US 20030097858 A1
A material for use in optical amplifiers is described. The material includes an oxide glass substrate material, a rare earth dopant and a silver dopant. The silver dopant enhances photoluminescence of the rare earth dopants in the oxide glass. The silver can be introduced into the glass using an ion exchange process or by ion implantation. Oxide glass doped with erbium ions and silver ions provides a broad excitation band for photoluminescence of Er3+ in the visible and near ultraviolet. An amplifier material according to the present invention can be formed by ion implanting a rare earth ion, for example erbium, and doping with silver by an ion exchange method. Alternatively, the silver can be implanted into the material as well. The resulting silver dopant may be dispersed throughout the oxide glass primarily as ions as a result of the fabrication method.
1. A method for making an optical amplifier material, said method including:
providing a glass material;
doping said glass material with a rare earth dopant, wherein said doping includes ion implantation of said rare earth dopant; and
doping said glass material with a silver dopant.
2. The method of
3. The method of
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 1. Field of the Invention
 The present invention relates to optical amplifier materials and, in particular, to formation of an optical amplifier material with enhanced pump efficiency.
 2. Discussion of Related Art
 Optical amplifiers incorporating rare earth ions as dopants are in wide use today, especially for Dense Wavelength-division Multiplexing (DWDM) applications. In a conventional optical amplifier, a pump laser is used to populate one or more of the excited states of the rare earth ion. An optical signal having an appropriate wavelength entering the amplifier stimulates the emission of photons at the same wavelength as the incoming optical signal by causing electrons in the populated electron states to drop to a lower energy state.
 A conventional optical amplifier employs erbium ions as the dopant material. Typically, a pump laser provides 980 nm light which is injected into the length of an erbium-doped fiber and populates an excited state of the erbium ions. An incoming signal with a wavelength 80 about 1550 nm (in the “conventional” or “C” band) stimulates emission of photons of wavelength λ from the excited erbium ions.
 However, populating the excited state of the rare earth atoms is generally an inefficient process since the absorption cross section of such rare earth ions is small. For example, the absorption cross section of erbium for 980 nm light is approximately 2×10−21. With such a small absorption cross section, a large photon density is needed to populate the excited states of a sufficient number of rare earth ions to achieve the desired signal amplification. Due to the need for the large photon density, a pump source with high power is required.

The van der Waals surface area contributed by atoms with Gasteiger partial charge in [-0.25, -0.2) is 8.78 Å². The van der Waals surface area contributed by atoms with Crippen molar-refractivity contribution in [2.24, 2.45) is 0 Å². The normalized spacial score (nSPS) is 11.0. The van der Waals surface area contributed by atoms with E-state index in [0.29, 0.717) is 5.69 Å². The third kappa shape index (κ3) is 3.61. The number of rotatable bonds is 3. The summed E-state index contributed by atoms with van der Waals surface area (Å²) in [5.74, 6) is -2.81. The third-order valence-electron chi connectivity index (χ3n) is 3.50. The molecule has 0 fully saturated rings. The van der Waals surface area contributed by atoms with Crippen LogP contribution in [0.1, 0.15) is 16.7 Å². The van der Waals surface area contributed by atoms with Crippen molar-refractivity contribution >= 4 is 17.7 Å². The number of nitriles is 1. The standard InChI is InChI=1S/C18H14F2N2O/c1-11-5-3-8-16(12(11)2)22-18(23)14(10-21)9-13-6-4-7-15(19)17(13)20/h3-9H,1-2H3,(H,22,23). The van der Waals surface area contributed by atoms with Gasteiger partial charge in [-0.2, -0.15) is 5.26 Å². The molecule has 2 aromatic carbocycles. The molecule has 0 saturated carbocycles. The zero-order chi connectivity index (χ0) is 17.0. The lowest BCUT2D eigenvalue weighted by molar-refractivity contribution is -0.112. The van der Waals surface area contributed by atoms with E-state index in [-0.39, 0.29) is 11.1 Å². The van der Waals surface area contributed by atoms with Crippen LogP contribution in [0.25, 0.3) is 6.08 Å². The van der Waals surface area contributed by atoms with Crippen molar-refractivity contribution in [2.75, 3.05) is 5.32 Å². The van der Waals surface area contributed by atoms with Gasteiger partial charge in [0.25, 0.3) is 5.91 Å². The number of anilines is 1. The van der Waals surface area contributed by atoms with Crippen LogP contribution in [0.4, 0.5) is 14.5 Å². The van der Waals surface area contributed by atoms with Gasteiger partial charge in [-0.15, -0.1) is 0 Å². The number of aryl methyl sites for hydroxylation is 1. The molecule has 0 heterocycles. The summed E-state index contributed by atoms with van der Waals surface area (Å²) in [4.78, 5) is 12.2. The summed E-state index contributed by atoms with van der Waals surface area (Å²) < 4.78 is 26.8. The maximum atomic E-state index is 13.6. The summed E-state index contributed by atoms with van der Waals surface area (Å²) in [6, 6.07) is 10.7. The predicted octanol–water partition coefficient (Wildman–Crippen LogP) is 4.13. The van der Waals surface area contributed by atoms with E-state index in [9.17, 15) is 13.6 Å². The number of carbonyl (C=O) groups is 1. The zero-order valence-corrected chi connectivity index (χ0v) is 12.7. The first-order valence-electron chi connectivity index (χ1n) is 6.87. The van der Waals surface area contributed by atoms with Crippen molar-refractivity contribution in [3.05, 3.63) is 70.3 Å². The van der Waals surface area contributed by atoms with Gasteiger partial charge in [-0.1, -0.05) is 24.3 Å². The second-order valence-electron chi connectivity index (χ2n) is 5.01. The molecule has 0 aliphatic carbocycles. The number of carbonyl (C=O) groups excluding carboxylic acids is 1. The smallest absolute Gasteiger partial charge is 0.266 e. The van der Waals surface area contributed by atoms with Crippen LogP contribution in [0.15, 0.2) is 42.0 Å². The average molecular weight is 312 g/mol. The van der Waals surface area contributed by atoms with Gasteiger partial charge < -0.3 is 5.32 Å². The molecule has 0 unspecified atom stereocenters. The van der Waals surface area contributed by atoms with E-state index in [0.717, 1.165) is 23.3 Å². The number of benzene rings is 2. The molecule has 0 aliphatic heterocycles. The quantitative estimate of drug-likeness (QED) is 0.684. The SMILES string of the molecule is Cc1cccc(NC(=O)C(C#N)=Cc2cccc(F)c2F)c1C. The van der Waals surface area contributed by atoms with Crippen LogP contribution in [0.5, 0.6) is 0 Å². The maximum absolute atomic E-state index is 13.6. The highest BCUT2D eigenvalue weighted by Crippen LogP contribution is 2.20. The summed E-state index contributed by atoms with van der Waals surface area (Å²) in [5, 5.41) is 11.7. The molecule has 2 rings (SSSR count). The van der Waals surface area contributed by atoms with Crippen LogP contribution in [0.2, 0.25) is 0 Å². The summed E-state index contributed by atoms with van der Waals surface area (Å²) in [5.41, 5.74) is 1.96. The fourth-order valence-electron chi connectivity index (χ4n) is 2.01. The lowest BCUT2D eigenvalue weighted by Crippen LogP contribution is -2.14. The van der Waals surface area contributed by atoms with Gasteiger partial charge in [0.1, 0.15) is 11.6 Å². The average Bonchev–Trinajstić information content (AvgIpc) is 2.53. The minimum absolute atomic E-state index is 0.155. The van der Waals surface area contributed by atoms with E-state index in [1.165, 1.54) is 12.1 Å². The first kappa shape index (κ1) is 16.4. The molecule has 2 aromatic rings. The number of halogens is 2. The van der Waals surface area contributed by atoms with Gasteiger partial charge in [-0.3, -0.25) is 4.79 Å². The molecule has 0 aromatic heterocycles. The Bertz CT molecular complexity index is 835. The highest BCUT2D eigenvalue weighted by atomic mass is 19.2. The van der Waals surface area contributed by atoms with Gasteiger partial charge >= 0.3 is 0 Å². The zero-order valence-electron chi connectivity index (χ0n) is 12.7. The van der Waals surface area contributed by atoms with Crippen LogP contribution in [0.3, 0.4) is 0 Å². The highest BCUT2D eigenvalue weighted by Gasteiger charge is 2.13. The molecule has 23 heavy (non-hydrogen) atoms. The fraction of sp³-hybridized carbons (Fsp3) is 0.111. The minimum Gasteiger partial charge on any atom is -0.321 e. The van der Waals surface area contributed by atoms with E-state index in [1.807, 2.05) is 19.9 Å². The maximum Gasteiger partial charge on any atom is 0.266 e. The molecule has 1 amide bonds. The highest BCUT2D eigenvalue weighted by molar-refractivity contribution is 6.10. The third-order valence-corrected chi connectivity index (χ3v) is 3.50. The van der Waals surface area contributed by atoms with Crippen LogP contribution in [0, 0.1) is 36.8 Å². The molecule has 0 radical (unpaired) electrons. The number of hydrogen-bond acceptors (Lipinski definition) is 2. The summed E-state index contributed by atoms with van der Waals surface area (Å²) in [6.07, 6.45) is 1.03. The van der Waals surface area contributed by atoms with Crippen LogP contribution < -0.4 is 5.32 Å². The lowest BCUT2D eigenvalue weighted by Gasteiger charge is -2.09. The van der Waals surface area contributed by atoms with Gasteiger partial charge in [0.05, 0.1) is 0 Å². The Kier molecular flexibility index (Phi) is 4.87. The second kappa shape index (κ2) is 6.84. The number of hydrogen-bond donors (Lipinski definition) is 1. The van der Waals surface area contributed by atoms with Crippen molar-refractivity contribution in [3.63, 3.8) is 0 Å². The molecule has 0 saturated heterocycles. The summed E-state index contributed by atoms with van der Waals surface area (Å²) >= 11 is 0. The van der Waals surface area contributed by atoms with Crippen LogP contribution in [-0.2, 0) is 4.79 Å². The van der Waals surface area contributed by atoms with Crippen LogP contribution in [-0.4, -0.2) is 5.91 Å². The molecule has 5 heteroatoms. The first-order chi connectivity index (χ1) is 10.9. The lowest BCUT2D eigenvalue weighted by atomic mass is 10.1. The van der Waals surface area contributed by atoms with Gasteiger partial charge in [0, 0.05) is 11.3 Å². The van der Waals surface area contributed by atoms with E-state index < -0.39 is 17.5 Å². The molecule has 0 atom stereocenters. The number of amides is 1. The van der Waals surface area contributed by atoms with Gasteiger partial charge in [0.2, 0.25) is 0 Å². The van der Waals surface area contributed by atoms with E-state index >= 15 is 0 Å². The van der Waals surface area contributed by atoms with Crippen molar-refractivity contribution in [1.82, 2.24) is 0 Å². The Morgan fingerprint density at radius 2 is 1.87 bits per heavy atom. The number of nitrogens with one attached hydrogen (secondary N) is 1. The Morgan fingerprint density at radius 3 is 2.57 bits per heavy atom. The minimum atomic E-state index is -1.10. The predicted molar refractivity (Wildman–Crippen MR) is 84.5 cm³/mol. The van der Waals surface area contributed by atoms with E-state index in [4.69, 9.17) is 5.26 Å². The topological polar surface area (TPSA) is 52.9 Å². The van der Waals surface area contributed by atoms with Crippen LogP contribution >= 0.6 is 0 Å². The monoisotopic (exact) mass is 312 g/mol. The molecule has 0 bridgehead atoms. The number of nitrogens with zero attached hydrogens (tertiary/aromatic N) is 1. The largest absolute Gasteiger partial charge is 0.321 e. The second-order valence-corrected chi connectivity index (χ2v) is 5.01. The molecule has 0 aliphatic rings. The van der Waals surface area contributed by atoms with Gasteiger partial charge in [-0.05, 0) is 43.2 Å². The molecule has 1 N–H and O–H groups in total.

Further, since the excitation band of the erbium is narrow, a laser is generally required. A material that would allow for broad band excitation of the rare earth ions may eliminate the need for a pump laser and thus decrease the cost of amplification.
 A number of methods have been proposed to increase the excitation efficiency of rare earth ions. For erbium, codoping with ytterbium has been used in optical amplifiers for 1540 nm light (see, for example, P. Laporta, S. De Silvestri, V. Magni, and O. Svelto, Optics Letters 16, 1952 (1991) and D. Barbier et al., IEEE Photonics Technology Letters 9, 315 (1997)). Additionally, others have been working to develop broad-band sensitization in the visible via organic complexes dissolved in a polymer (see, for example, L. H. Slooff et al., Journal of Applied Physics 83, 497 (1998)) and silicon nanocrystals (see, for example, M. Fujii, M. Yoshida, Y. Kanzawa, S. Hayashi, and Yamamoto, Applied Physics Letters 71, 1198 (1997)). The sensitization effect of Yb is relatively limited, organic complexes show photodegradation and low quantum efficiency, and the fabrication of Si nanocrystals is not always compatible with standard waveguide processing.
 Additionally, several absorption and emission bands in the visible and near ultraviolet related to silver have been observed in glasses. See, e.g., M. Mesnaoui, M. Maazaz, C. Parent, B. Tanguy, and G. Le Flem, European Journal of Solid State Inorganic Chemistry 29, 1001 (1992); A. Meijerink, M. M. E. van Heek, and G. Blasse, Journal of Physics and Chemistry of Solids 54, 901 (1993). Silver can be introduced in concentrations of several atomic percent into glasses via an ion exchange process, see, e.g., R. V Ramaswamy and R. Srivastava, Journal of Lightwave Technology 6 984 (1988). It is therefore desirable to provide an amplifier that can be excited by a broadband source, which may eliminate the need for a pump laser altogether and significantly reduce the cost of amplification. Further, a fabrication method for co-doping an amplifier material with silver and erbium with a high efficiency energy transfer between the silver and the erbium ions is desirable, which may reduce the pump power requirement if a pump laser is still used for excitation.
 In accordance with the present invention, optical amplifier materials with high efficiency coupling between co-doped ions are presented. In some embodiments, the optical amplifier material may include rare earth ions, such as erbium, co-doped with, for example, silver ions. In some embodiments, the optical amplifier material may be deposited on a substrate material suitable for use as a fiberoptic planar waveguide core.